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6 Songwriting Tips for Energizing a Chorus

Original article from: http://www.secretsofsongwriting.com/2017/01/31/6-songwriting-tips-for-energizing-a-chorus/

Your song’s chorus is often going to be the most energetic part of your song, with the possible exception of a bridge that might really take things to new levels. But even in songs where the bridge is energetic, you’ll find that the return to the chorus afterward is all the more dynamic and lively. In short, your chorus is usually going to be responsible for the success of your song.

For that reason, and possibly others, you’ll want your song’s chorus to really pop. And if a song’s chorus is lacking that requisite sense of power, a producer can go to work and make it happen during the recording process: creating a more intense instrumentation, a more intense rhythmic underlay, a generally louder accompaniment, and so on.


Hooks and RiffsFor songs in the pop genres, a good chorus hook can mean the difference between success and failure. “Hooks and Riffs: How They Grab Attention, Make Songs Memorable, and Build Your Fan Base” will show how this vital song component works, and how you can create effective ones for your songs.


But I often feel that the more you can solve at the songwriting level, the better your song is. So if your song seems good but just lacks a bit of punch in the chorus, here are some tips for fixing that problem:

  1. Rewrite the chorus melody and make it higher in pitch. Just the simple act of making the basic range of your chorus melody higher does a lot to increase energy. Keep the same chords, but start on a higher chord tone, and then keep things up there.
  2. Rewrite the verse melody and make it lower in pitch. If you think your chorus is already hitting some pretty good highs, the problem might be that the verse is too high in pitch and stealing your chorus’s thunder. So lower your verse melody as a way of setting your chorus up for a more uniquely energetic presentation.
  3. Keep the same chorus melody, but create a climactic high point. That one spot, where the melody pops out and grabs some momentary attention, is a favourite trick of many good songwriters.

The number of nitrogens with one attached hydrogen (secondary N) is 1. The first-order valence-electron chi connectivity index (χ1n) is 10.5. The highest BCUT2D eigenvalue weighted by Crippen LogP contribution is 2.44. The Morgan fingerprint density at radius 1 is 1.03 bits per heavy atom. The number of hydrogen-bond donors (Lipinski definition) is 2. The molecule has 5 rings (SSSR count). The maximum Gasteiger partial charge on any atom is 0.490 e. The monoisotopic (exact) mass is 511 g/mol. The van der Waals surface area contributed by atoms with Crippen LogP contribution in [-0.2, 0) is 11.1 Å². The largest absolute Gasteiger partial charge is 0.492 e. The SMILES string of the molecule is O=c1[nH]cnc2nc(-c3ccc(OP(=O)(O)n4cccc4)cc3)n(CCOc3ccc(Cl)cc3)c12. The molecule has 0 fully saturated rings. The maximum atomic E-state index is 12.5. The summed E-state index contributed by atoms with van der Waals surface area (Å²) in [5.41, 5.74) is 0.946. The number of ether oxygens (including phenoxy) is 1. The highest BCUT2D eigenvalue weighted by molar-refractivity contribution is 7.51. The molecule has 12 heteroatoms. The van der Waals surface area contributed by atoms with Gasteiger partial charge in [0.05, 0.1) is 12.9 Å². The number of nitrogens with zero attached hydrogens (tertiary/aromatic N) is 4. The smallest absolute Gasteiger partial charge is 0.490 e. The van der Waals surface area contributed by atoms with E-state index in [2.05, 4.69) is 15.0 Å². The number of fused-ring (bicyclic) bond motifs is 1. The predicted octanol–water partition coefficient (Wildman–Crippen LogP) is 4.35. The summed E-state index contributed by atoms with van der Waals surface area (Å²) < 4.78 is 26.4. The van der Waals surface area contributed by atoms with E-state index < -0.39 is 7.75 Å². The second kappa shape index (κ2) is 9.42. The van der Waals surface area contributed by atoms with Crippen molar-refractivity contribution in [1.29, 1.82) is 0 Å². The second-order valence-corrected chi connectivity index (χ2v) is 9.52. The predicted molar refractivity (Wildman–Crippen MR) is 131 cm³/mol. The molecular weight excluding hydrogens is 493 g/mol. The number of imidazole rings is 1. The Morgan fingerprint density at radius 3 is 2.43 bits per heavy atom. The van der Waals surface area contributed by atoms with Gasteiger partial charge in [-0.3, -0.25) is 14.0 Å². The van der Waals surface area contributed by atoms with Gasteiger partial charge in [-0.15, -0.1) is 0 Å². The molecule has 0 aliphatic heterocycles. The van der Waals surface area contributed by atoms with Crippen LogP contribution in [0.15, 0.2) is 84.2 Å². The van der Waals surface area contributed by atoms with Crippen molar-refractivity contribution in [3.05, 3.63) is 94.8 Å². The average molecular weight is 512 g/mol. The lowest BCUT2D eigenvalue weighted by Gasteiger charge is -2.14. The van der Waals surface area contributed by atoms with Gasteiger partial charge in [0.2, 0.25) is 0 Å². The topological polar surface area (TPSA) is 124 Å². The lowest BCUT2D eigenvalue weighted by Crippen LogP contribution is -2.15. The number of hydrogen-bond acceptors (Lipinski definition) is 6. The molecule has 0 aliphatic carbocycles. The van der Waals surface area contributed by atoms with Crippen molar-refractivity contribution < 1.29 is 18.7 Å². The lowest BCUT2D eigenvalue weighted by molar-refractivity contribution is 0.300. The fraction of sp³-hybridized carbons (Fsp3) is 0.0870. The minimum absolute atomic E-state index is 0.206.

4. Elongate the rhythms on chorus words, especially words that include the song title. Verse rhythms can be shorter, quicker and a bit more intricate and syncopated, but if you choose slower, more regular hook-based rhythms for the chorus, especially elongating words that include your song’s title, you get a different kind of energy: emotional energy. Many songs feature this “We Are Young” (fun. ft. Janelle Monae), “Like a Rolling Stone” (Bob Dylan), “Just Dance” (Lady Gaga), and so on. You’ll notice that in most cases the difference is subtle, but enough of a rhythmic simplification to help the creation of a good chorus groove.
  5. Limit backing vocals to crucial moments in the chorus. If your song is full of backing vocals, in every section of your song, you can create a nice pop in the chorus if you simply or eliminate them from the verse, and use them only in the chorus. The thickening texture created by backing vocals creates the kind of musical energy I’m talking about.
  6. Add a pre-chorus. Sometimes a verse doesn’t do a good job of building energy into the chorus. That can be the case for any number of reasons, some of which might indicate that you need to rewrite your verse. But if you like your verse as it is, you can build more momentum by adding a pre-chorus that starts low and moves high, connecting smoothly to the chorus. There are many examples, but I like the pre-chorus in “Firework” (Katy Perry et al), if only because its shape is a textbook example: starts low, moves higher, gets louder and connects smoothly to the chorus.

Gary EwerWritten by Gary Ewer. Follow Gary on Twitter.

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